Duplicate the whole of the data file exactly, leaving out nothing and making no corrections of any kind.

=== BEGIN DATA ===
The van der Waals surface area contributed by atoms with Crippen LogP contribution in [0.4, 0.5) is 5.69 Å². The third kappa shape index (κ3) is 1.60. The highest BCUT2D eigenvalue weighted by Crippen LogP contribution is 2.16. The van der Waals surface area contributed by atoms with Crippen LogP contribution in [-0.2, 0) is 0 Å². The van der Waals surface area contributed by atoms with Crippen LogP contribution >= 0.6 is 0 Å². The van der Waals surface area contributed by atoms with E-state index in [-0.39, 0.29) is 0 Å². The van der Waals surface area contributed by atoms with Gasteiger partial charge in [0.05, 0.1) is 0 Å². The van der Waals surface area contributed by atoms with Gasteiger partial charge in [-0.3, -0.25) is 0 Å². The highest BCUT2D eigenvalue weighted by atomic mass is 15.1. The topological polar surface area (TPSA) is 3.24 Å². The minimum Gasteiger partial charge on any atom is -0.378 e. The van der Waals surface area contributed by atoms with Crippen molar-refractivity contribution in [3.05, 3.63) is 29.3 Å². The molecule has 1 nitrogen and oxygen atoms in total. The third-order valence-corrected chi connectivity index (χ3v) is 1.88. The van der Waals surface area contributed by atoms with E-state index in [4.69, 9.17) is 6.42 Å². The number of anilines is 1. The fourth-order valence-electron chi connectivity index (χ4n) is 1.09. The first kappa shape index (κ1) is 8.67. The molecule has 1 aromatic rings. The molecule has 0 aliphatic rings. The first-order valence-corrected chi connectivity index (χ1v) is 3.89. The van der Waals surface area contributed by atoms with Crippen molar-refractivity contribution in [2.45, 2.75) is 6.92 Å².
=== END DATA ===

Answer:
The van der Waals surface area contributed by atoms with Crippen LogP contribution in [0.4, 0.5) is 5.69 Å². The third kappa shape index (κ3) is 1.60. The highest BCUT2D eigenvalue weighted by Crippen LogP contribution is 2.16. The van der Waals surface area contributed by atoms with Crippen LogP contribution in [-0.2, 0) is 0 Å². The van der Waals surface area contributed by atoms with Crippen LogP contribution >= 0.6 is 0 Å². The van der Waals surface area contributed by atoms with E-state index in [-0.39, 0.29) is 0 Å². The van der Waals surface area contributed by atoms with Gasteiger partial charge in [0.05, 0.1) is 0 Å². The van der Waals surface area contributed by atoms with Gasteiger partial charge in [-0.3, -0.25) is 0 Å². The highest BCUT2D eigenvalue weighted by atomic mass is 15.1. The topological polar surface area (TPSA) is 3.24 Å². The minimum Gasteiger partial charge on any atom is -0.378 e. The van der Waals surface area contributed by atoms with Crippen molar-refractivity contribution in [3.05, 3.63) is 29.3 Å². The molecule has 1 nitrogen and oxygen atoms in total. The third-order valence-corrected chi connectivity index (χ3v) is 1.88. The van der Waals surface area contributed by atoms with E-state index in [4.69, 9.17) is 6.42 Å². The number of anilines is 1. The fourth-order valence-electron chi connectivity index (χ4n) is 1.09. The first kappa shape index (κ1) is 8.67. The molecule has 1 aromatic rings. The molecule has 0 aliphatic rings. The first-order valence-corrected chi connectivity index (χ1v) is 3.89. The van der Waals surface area contributed by atoms with Crippen molar-refractivity contribution in [2.45, 2.75) is 6.92 Å².